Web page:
Story: Coal and coal mining

Types of coal

Types of coal

These six examples of New Zealand coal show how the appearance of coal changes with its rank. The two examples on the right are of low rank, with considerable moisture, relatively little carbon, and are dull. The bottom right, from Waimamaku Beach in Northland, contains a fossilised broadleaf. The top right is lignite, also from Northland. The example at bottom centre is sub-bituminous coal from Huntly. It is blacker and contains somewhat less moisture. The two examples at the top (centre and left) are both bituminous coal from the West Coast, while the shiny, fractured coal at the bottom left is anthracite from the Fox River on the West Coast. Anthracite is the highest-rank coal, has little moisture, and its metallic lustre contrasts strongly with the dull, lower-ranked coal on the bottom right.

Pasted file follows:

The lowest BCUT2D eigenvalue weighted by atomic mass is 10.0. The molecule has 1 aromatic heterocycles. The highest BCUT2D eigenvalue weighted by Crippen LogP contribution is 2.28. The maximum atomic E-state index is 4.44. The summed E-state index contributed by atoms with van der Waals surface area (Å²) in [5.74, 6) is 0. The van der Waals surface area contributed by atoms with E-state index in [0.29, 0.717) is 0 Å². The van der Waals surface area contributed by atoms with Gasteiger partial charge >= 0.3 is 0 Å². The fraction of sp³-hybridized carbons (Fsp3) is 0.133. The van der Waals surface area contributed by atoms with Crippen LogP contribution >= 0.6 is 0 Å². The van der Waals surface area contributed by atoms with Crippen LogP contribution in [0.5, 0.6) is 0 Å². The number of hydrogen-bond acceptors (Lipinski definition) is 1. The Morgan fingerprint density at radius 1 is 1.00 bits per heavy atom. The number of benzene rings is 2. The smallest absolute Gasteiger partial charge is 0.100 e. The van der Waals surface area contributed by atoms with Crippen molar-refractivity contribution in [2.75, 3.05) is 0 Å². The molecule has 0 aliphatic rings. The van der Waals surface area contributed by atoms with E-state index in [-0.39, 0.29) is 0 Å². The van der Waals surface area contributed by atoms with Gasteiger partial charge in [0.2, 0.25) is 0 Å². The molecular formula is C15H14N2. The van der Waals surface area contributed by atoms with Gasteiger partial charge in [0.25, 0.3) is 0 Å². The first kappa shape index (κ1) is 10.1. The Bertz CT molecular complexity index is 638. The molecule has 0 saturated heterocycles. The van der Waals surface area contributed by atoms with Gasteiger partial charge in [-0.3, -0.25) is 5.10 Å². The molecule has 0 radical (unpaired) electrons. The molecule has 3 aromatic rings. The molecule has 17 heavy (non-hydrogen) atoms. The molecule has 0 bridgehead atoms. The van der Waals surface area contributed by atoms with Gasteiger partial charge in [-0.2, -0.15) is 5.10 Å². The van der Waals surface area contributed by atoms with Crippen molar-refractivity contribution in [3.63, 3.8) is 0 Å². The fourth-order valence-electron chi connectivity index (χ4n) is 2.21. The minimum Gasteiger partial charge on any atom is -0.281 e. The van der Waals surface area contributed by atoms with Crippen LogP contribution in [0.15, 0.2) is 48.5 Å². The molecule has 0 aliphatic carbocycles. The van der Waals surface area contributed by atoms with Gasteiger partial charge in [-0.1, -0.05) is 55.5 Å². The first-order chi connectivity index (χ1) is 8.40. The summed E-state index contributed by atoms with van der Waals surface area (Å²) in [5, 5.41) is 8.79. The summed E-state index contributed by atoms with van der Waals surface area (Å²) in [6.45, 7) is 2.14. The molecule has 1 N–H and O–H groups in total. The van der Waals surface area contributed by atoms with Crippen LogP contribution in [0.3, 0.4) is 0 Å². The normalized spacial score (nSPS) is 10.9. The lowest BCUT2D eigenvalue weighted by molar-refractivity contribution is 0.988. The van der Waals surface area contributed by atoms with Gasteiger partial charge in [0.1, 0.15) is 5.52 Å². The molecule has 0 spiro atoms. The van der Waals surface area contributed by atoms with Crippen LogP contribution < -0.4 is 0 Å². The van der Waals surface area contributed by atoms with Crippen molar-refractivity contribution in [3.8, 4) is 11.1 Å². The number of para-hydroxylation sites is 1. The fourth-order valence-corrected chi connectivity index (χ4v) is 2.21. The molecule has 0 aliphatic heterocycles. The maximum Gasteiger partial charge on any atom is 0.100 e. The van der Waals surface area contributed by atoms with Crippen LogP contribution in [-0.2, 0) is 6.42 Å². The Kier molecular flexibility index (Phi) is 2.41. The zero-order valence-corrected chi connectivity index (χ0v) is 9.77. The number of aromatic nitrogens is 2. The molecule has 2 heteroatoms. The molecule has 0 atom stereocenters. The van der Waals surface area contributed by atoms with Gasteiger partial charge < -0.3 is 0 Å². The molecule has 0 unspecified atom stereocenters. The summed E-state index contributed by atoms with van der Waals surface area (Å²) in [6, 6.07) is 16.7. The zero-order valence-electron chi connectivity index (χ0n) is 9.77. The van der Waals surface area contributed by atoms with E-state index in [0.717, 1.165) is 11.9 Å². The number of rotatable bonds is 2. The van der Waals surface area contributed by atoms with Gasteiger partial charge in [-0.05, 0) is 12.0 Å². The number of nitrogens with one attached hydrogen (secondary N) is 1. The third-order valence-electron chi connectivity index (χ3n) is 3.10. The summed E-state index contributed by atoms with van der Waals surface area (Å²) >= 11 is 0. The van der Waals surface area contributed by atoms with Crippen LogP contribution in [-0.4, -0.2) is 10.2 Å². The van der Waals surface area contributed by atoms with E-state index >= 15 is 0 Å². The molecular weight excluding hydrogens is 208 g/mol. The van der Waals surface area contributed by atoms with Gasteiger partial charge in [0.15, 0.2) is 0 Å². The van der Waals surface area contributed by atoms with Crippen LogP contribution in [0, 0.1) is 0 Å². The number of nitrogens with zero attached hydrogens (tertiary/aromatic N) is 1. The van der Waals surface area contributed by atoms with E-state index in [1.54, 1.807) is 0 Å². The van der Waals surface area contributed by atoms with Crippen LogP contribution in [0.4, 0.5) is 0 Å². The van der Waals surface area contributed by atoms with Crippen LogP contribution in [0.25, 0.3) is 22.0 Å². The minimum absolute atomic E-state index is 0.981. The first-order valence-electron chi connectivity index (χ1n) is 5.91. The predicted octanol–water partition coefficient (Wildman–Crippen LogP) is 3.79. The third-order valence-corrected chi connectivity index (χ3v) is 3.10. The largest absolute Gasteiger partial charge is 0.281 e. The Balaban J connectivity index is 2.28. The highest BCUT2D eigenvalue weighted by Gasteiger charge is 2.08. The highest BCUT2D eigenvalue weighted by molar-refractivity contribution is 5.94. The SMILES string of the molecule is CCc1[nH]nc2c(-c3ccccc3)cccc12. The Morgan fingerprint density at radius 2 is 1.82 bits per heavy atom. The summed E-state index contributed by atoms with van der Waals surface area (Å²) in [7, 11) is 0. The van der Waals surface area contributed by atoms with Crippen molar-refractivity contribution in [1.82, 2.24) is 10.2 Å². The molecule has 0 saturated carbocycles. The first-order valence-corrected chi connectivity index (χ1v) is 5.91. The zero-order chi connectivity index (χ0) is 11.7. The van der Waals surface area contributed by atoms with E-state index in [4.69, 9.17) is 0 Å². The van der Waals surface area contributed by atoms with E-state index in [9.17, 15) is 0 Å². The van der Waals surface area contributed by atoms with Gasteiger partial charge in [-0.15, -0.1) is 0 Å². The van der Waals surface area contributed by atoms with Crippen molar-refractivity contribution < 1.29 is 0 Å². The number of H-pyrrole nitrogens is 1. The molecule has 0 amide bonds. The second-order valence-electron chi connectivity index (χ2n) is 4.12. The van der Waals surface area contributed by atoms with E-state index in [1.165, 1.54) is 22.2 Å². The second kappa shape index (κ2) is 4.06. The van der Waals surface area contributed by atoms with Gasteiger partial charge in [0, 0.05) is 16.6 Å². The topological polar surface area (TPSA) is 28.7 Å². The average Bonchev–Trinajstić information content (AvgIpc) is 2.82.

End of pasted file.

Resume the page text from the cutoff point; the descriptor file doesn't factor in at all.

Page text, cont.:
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Te Ara - The Encyclopedia of New Zealand
Photograph by Alastair McLean

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How to cite this page:

Alan Sherwood and Jock Phillips, 'Coal and coal mining - The nature of coal', Te Ara - the Encyclopedia of New Zealand, (accessed 13 April 2021)

Story by Alan Sherwood and Jock Phillips, published 12 Jun 2006, updated 7 Sep 2016